Austrian Author, Novelist, Playwright, Journalist and Biographer
"It is never until one realizes that one means something to others that one feels there is any point or purpose in one's own existence."
"It is precisely those who are apparently aloof from the world who build for themselves a remarkable and thoroughly individual world in miniature, using their own special equipment, termite-like."
"It is usual for a woman, even though she may ardently desire to give herself to a man, to feign reluctance, to simulate alarm or indignation. She must be brought to consent by urgent pleading, by lies, adjurations, and promises. I know that only professional prostitutes are accustomed to answer such an invitation with a perfectly frank assent — prostitutes, or simple-minded, immature girls."
"Long-protracted suffering is apt to exhaust not only the invalid, but the compassion of others; violent emotions cannot be prolonged endlessly."
"Never can the innate power of a work be hidden or locked away. A work of art can be forgotten by time; it can be forbidden and rejected but the elemental will always prevail over the ephemeral."
"Names have a mysterious transforming power. Like a ring on a finger, a name may at first seem merely accidental, committing you to nothing; but before you realize its magical power, it's gotten under your skin, become part of you and your destiny."
"Nothing whets the intelligence more than a passionate suspicion; nothing develops all the faculties of an immature mind more than a trail running away into the dark."
"Nothing is quite as splendidly uplifting to the heart as the defeat of a human being who battles against the invincible superiority of fate. This is always the most grandiose of all tragedies, one sometimes created by a dramatist but created thousands of times by life."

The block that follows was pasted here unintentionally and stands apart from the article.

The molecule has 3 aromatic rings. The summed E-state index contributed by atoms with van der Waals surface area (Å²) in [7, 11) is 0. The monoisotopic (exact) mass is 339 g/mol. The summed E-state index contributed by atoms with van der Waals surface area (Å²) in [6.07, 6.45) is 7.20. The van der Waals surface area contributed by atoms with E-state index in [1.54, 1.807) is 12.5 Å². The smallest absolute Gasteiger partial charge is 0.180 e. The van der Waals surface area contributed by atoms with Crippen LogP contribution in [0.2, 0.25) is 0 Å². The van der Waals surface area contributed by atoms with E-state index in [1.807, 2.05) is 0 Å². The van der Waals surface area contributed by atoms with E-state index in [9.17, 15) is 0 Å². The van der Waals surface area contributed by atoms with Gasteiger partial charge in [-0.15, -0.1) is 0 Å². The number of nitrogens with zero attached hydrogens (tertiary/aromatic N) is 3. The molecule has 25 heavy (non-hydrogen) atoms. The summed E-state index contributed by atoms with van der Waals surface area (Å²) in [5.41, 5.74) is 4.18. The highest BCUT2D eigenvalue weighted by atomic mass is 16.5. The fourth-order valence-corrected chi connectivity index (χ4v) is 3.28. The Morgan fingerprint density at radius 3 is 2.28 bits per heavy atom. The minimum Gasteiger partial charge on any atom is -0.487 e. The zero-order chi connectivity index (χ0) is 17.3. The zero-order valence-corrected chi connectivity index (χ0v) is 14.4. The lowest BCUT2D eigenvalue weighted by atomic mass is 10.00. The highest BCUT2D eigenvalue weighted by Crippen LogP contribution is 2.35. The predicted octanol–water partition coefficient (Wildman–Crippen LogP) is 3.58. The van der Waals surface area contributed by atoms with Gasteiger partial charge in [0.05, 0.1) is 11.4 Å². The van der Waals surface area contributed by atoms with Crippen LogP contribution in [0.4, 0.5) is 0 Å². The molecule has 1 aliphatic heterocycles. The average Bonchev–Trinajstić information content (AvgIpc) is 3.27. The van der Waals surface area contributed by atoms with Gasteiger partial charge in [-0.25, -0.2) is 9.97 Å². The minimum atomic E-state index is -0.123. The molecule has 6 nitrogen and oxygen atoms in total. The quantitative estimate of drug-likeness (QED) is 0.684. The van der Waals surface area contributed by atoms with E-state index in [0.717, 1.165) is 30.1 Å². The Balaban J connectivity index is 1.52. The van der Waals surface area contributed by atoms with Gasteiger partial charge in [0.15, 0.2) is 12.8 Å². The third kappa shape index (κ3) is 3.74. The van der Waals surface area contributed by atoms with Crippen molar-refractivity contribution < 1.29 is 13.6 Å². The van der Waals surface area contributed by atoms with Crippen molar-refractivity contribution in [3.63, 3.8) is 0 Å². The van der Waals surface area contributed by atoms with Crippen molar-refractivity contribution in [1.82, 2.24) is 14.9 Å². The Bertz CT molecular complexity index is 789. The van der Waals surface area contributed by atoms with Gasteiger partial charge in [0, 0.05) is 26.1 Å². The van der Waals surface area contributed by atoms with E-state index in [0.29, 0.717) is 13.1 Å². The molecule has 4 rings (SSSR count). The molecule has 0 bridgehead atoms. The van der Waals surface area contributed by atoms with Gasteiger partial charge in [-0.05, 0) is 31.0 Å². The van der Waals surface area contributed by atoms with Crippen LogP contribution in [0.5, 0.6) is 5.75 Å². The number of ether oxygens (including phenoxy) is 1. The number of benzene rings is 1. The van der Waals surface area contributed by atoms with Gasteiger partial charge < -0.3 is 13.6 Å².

"Nothing that has ever been thought and said with a clear mind and pure ethical strength is totally in vain; even if it comes from a weak hand and is imperfectly formed, it inspires the ethical spirit to constantly renewed creation."
"Often the presence of mind and energy of a person remote from the spotlight decide the course of history for centuries to come."
"One never gets to know a person's character better than by watching his behavior during decisive moments.... It is always only danger which forces the most deeply hidden strengths and abilities of a human being to come forth."
"Only the person who has experienced light and darkness, war and peace, rise and fall, only that person has truly experienced life."
"She was at that crucial age when a women begins to regret having stayed faithful to a husband she never really loved, when the glowing sunset colors of her beauty offer her one last, urgent choice between maternal and feminine love. At such a moment a life that seemed to have chosen its course long ago is questioned once again, for the last time the magic compass needle of the will hovers between final resignation and the hope of erotic experience."
"Only the misfortune of exile can provide the in-depth understanding and the overview into the realities of the world."
"States of profound happiness, like all other forms of intoxication, are apt to befuddle the wits; intense enjoyment of the present always makes one forget the past."
"The idea of Jewish unity, of a plan, an organization, unfortunately exists only in the brains of Hitler and Streicher."
"The free, independent spirit who commits himself to no dogma and will not decide in favor of any party has no homestead on earth."
"The life of our generation is now set. We do not have the power to influence the flow of events, and no right to offer advice to the next generation."
"The soul is made of stuff so mysteriously elastic that a single event can make it big enough to contain the infinite."
"The strength of a love is always misjudged if we evaluate it by its immediate cause and not the stress that went before it, the dark and hollow space full of disappointment and loneliness that precedes all the great events in the heart's history."
"The organic fundamental error of humanism was that it desired to educate the common people (on whom it looked down) from its lofty stance instead of trying to understand them and to learn from them."
"The union of opposites, in so far as they are really complementary, always results in the most perfect harmony; and the seemingly incongruous is often the most natural."